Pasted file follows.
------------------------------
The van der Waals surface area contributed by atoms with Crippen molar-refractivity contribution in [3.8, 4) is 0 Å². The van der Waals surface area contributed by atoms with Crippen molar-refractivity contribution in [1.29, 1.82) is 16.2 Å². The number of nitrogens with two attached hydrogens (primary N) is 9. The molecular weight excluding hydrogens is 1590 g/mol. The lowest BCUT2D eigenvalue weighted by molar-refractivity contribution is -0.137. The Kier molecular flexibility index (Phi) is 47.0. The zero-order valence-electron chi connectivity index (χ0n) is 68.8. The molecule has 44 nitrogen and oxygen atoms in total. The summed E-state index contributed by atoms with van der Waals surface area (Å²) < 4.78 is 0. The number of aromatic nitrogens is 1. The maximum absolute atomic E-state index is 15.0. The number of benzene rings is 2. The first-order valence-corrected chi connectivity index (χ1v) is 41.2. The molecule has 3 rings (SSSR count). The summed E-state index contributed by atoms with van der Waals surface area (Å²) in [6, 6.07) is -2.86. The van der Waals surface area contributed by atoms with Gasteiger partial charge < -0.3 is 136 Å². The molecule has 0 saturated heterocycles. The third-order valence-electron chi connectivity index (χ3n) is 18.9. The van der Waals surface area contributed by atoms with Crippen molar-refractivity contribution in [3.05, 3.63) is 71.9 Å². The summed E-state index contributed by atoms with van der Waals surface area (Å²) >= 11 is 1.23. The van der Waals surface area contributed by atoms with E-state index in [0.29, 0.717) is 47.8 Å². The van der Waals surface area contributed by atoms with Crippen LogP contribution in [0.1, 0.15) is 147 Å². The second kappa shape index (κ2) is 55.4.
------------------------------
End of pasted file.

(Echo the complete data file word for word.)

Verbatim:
The van der Waals surface area contributed by atoms with Crippen molar-refractivity contribution in [3.8, 4) is 0 Å². The van der Waals surface area contributed by atoms with Crippen molar-refractivity contribution in [1.29, 1.82) is 16.2 Å². The number of nitrogens with two attached hydrogens (primary N) is 9. The molecular weight excluding hydrogens is 1590 g/mol. The lowest BCUT2D eigenvalue weighted by molar-refractivity contribution is -0.137. The Kier molecular flexibility index (Phi) is 47.0. The zero-order valence-electron chi connectivity index (χ0n) is 68.8. The molecule has 44 nitrogen and oxygen atoms in total. The summed E-state index contributed by atoms with van der Waals surface area (Å²) < 4.78 is 0. The number of aromatic nitrogens is 1. The maximum absolute atomic E-state index is 15.0. The number of benzene rings is 2. The first-order valence-corrected chi connectivity index (χ1v) is 41.2. The molecule has 3 rings (SSSR count). The summed E-state index contributed by atoms with van der Waals surface area (Å²) in [6, 6.07) is -2.86. The van der Waals surface area contributed by atoms with Gasteiger partial charge < -0.3 is 136 Å². The molecule has 0 saturated heterocycles. The third-order valence-electron chi connectivity index (χ3n) is 18.9. The van der Waals surface area contributed by atoms with Crippen molar-refractivity contribution in [3.05, 3.63) is 71.9 Å². The summed E-state index contributed by atoms with van der Waals surface area (Å²) >= 11 is 1.23. The van der Waals surface area contributed by atoms with E-state index in [0.29, 0.717) is 47.8 Å². The van der Waals surface area contributed by atoms with Crippen LogP contribution in [0.1, 0.15) is 147 Å². The second kappa shape index (κ2) is 55.4.